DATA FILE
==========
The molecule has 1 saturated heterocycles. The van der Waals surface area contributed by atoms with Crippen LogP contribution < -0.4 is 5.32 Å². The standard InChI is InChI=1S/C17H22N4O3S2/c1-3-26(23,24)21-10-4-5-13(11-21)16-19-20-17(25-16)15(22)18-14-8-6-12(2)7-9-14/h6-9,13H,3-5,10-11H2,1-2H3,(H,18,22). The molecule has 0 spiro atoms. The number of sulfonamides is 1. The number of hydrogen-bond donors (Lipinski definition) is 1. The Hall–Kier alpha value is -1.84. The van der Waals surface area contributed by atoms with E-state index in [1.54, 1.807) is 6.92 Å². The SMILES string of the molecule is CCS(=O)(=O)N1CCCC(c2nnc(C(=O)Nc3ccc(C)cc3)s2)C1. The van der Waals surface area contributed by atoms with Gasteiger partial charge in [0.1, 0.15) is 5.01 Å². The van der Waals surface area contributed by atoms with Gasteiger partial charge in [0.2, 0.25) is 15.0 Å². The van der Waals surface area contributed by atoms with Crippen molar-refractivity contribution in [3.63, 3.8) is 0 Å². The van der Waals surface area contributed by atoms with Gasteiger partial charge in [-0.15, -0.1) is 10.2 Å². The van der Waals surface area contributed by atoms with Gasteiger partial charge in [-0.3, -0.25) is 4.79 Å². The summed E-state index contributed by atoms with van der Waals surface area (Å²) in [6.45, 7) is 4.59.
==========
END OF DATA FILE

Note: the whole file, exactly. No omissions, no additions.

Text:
The molecule has 1 saturated heterocycles. The van der Waals surface area contributed by atoms with Crippen LogP contribution < -0.4 is 5.32 Å². The standard InChI is InChI=1S/C17H22N4O3S2/c1-3-26(23,24)21-10-4-5-13(11-21)16-19-20-17(25-16)15(22)18-14-8-6-12(2)7-9-14/h6-9,13H,3-5,10-11H2,1-2H3,(H,18,22). The molecule has 0 spiro atoms. The number of sulfonamides is 1. The number of hydrogen-bond donors (Lipinski definition) is 1. The Hall–Kier alpha value is -1.84. The van der Waals surface area contributed by atoms with E-state index in [1.54, 1.807) is 6.92 Å². The SMILES string of the molecule is CCS(=O)(=O)N1CCCC(c2nnc(C(=O)Nc3ccc(C)cc3)s2)C1. The van der Waals surface area contributed by atoms with Gasteiger partial charge in [0.1, 0.15) is 5.01 Å². The van der Waals surface area contributed by atoms with Gasteiger partial charge in [0.2, 0.25) is 15.0 Å². The van der Waals surface area contributed by atoms with Crippen molar-refractivity contribution in [3.63, 3.8) is 0 Å². The van der Waals surface area contributed by atoms with Gasteiger partial charge in [-0.15, -0.1) is 10.2 Å². The van der Waals surface area contributed by atoms with Gasteiger partial charge in [-0.3, -0.25) is 4.79 Å². The summed E-state index contributed by atoms with van der Waals surface area (Å²) in [6.45, 7) is 4.59.